What’s the skinny on screening for prostate cancer

I am frequently asked by patients about screening for prostate cancer with PSA testing.  This article will discuss the evidence as well as my recommendations for my patients.

Despite ongoing debate over the value of prostate cancer screening, a new review says PSA screening can indeed reduce a man’s risk of dying from the disease.

Early cancer detection using the prostate-specific antigen (PSA) blood test lowers a man’s risk of prostate cancer death by 25 percent to 32 percent.  This is latest findings of two major trials of PSA testing found.

The amount of early diagnosis was very strongly correlated with the reduced risk of prostate cancer death.  That’s the favorable finding, however, there’s still a good chance that many men will be treated for prostate cancer that would not have killed them.  Most prostate tumors are slow-growing, and most men with prostate cancer wind up dying of heart disease or some other cause.

There are definitely harms associated with treatment which include erectile dysfunction and urinary incontinence, both are devastating consequences of treatment.

PSA testing requires a discussion between patient and doctor

Because of this, the decision about PSA screening will continue to be an individual choice for each man, that is best achieved with a discussion with your doctor.

Until about 2008, many doctors and medical societies encouraged yearly screening for men aged 50 and older using the PSA test, which examines blood for a protein produced by cells of the prostate gland, according to the U.S. National Cancer Institute. Elevated PSA levels often occur in men with prostate cancer.  Also elevated PSA levels occur in men with enlarged prostate glands from benign causes and prostate infections.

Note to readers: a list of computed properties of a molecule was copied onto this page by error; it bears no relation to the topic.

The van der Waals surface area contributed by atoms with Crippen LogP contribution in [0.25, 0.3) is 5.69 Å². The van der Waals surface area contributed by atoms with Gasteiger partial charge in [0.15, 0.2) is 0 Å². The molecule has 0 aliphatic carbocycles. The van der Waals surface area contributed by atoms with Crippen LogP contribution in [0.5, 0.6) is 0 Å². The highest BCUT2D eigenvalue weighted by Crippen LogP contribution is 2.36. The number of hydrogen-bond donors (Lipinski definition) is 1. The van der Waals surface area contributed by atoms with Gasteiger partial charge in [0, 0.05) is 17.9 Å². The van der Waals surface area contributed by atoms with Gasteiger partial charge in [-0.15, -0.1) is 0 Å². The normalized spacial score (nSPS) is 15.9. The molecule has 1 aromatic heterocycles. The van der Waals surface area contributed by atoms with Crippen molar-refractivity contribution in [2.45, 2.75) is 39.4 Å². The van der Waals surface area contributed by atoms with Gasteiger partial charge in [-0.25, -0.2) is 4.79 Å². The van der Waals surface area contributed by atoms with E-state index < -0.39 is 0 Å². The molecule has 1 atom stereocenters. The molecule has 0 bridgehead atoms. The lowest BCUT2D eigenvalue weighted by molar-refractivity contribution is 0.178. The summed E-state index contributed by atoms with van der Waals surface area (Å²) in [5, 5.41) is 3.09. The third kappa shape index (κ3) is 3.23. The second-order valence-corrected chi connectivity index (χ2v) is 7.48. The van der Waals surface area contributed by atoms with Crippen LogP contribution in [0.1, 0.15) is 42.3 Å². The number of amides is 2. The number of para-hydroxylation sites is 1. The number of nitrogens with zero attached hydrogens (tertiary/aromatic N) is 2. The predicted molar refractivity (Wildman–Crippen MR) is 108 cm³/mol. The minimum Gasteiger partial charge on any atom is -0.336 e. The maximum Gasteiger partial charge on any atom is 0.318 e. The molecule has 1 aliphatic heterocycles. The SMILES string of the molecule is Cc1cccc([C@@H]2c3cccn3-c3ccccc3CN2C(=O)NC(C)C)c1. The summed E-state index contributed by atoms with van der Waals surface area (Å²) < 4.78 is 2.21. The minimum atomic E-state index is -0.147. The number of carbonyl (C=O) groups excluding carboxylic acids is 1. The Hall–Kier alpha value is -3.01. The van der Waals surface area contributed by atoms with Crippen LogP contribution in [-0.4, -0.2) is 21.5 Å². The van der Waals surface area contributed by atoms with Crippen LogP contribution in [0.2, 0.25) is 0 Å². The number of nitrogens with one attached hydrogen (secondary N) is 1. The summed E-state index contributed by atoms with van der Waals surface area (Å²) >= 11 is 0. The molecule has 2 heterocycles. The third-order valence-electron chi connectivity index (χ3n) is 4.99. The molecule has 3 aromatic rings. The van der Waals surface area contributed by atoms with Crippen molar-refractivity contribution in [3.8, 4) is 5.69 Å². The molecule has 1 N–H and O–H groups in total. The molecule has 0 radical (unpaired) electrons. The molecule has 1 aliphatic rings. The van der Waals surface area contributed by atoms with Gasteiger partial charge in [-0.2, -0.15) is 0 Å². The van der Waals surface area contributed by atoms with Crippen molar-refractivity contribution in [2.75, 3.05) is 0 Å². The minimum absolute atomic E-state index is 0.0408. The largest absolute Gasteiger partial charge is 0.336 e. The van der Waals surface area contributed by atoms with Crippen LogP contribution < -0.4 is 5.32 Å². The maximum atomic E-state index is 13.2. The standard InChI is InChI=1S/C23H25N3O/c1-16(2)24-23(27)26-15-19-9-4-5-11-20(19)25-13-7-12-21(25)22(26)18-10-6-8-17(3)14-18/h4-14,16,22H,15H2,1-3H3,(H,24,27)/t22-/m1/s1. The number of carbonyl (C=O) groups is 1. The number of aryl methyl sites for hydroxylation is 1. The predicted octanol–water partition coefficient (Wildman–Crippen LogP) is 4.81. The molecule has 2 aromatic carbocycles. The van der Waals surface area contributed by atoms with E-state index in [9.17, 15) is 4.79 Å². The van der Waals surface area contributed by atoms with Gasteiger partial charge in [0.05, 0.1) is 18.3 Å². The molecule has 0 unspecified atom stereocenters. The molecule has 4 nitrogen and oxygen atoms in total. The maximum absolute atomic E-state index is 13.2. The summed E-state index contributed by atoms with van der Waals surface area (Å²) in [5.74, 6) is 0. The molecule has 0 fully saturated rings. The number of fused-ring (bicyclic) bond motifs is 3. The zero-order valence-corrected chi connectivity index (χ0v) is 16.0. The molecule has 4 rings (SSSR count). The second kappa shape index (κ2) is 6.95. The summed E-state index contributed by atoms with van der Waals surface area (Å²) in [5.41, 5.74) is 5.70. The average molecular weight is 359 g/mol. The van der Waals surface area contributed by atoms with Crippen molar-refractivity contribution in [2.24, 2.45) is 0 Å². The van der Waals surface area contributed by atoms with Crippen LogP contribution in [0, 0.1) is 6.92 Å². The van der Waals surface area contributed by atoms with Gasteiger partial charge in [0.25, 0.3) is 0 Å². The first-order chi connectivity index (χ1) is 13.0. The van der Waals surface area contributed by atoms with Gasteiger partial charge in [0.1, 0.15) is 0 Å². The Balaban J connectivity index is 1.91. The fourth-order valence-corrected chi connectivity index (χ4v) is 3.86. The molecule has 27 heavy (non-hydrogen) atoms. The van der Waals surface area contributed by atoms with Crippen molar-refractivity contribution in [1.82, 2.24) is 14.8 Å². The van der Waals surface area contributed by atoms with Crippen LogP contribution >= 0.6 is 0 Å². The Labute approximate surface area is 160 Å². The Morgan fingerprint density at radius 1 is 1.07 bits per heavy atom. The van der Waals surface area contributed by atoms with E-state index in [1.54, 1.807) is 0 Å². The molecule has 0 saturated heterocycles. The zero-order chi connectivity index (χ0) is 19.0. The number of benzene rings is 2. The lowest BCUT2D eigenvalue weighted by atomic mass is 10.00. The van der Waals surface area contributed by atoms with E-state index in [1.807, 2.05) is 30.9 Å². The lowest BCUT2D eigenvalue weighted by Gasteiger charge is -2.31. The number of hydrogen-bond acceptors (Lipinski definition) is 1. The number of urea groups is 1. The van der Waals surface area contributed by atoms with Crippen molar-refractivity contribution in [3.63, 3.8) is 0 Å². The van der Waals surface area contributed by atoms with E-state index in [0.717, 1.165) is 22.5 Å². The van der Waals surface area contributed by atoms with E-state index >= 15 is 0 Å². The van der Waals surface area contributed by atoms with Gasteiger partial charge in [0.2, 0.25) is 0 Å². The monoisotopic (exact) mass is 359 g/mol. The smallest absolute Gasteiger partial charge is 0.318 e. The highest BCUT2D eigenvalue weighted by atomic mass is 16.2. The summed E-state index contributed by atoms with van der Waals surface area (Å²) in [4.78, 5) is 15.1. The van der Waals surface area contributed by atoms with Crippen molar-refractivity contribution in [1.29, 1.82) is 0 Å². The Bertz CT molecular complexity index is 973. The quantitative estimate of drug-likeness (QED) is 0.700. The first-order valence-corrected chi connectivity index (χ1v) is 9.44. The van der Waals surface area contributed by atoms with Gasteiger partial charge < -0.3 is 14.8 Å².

In 2009, a pair of long-awaited clinical trials on the testing — one from Europe, the other from the United States — were published.

Unfortunately, the trials provided confusion rather than clarity. The U.S. trial reported no benefit of PSA testing, while the European trial found a 20 percent reduced risk of death in men who underwent the screening, Etzioni said.

As a result, the U.S. Preventive Services Task Force (USPSTF) made the controversial move in 2012 to recommend against PSA testing altogether. Other groups, like the American Cancer Society, recommended that doctors share information from the clinical trials with men and let the patients decide.

Recent evidence of two trials wound up with very similar results. The U.S. trial showed a 27 percent to 32 percent lower risk of prostate cancer death thanks to screening, while the European trial showed a 25 percent to 31 percent reduced risk.  Therefore, both groups reflected a benefit of screening.

Bottom Line:

My advice is similar to the American Cancer Society, where men aged 55 to 69 could choose PSA testing after consulting with a doctor. I do not recommend screening men aged 75 or older.  However, men who are at risk for prostate cancer such as African American men and men with a close family member, father, brother, uncle, with prostate cancer should probably start screen after age 45 and then yearly thereafter.

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